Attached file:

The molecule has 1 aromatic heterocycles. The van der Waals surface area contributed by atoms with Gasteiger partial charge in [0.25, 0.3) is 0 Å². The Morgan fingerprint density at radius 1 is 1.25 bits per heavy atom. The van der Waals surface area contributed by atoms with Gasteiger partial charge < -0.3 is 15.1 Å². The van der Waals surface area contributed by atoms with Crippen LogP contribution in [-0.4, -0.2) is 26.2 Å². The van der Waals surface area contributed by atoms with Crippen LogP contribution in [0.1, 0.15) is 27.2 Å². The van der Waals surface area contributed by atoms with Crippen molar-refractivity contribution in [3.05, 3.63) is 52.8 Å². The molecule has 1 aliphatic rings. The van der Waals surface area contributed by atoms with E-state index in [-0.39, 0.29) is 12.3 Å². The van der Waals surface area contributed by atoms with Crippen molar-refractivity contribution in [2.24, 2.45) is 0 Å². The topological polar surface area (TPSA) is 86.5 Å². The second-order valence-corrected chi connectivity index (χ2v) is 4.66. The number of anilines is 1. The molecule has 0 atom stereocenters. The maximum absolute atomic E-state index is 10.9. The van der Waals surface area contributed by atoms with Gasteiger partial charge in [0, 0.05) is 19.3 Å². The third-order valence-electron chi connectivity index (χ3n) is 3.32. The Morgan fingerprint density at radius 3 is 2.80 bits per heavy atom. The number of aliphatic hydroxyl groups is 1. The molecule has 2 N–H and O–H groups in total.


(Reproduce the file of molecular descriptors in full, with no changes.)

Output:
The molecule has 1 aromatic heterocycles. The van der Waals surface area contributed by atoms with Gasteiger partial charge in [0.25, 0.3) is 0 Å². The Morgan fingerprint density at radius 1 is 1.25 bits per heavy atom. The van der Waals surface area contributed by atoms with Gasteiger partial charge < -0.3 is 15.1 Å². The van der Waals surface area contributed by atoms with Crippen LogP contribution in [-0.4, -0.2) is 26.2 Å². The van der Waals surface area contributed by atoms with Crippen LogP contribution in [0.1, 0.15) is 27.2 Å². The van der Waals surface area contributed by atoms with Crippen molar-refractivity contribution in [3.05, 3.63) is 52.8 Å². The molecule has 1 aliphatic rings. The van der Waals surface area contributed by atoms with E-state index in [-0.39, 0.29) is 12.3 Å². The van der Waals surface area contributed by atoms with Crippen molar-refractivity contribution in [2.24, 2.45) is 0 Å². The topological polar surface area (TPSA) is 86.5 Å². The second-order valence-corrected chi connectivity index (χ2v) is 4.66. The number of anilines is 1. The molecule has 0 atom stereocenters. The maximum absolute atomic E-state index is 10.9. The van der Waals surface area contributed by atoms with Gasteiger partial charge in [0, 0.05) is 19.3 Å². The third-order valence-electron chi connectivity index (χ3n) is 3.32. The Morgan fingerprint density at radius 3 is 2.80 bits per heavy atom. The number of aliphatic hydroxyl groups is 1. The molecule has 2 N–H and O–H groups in total.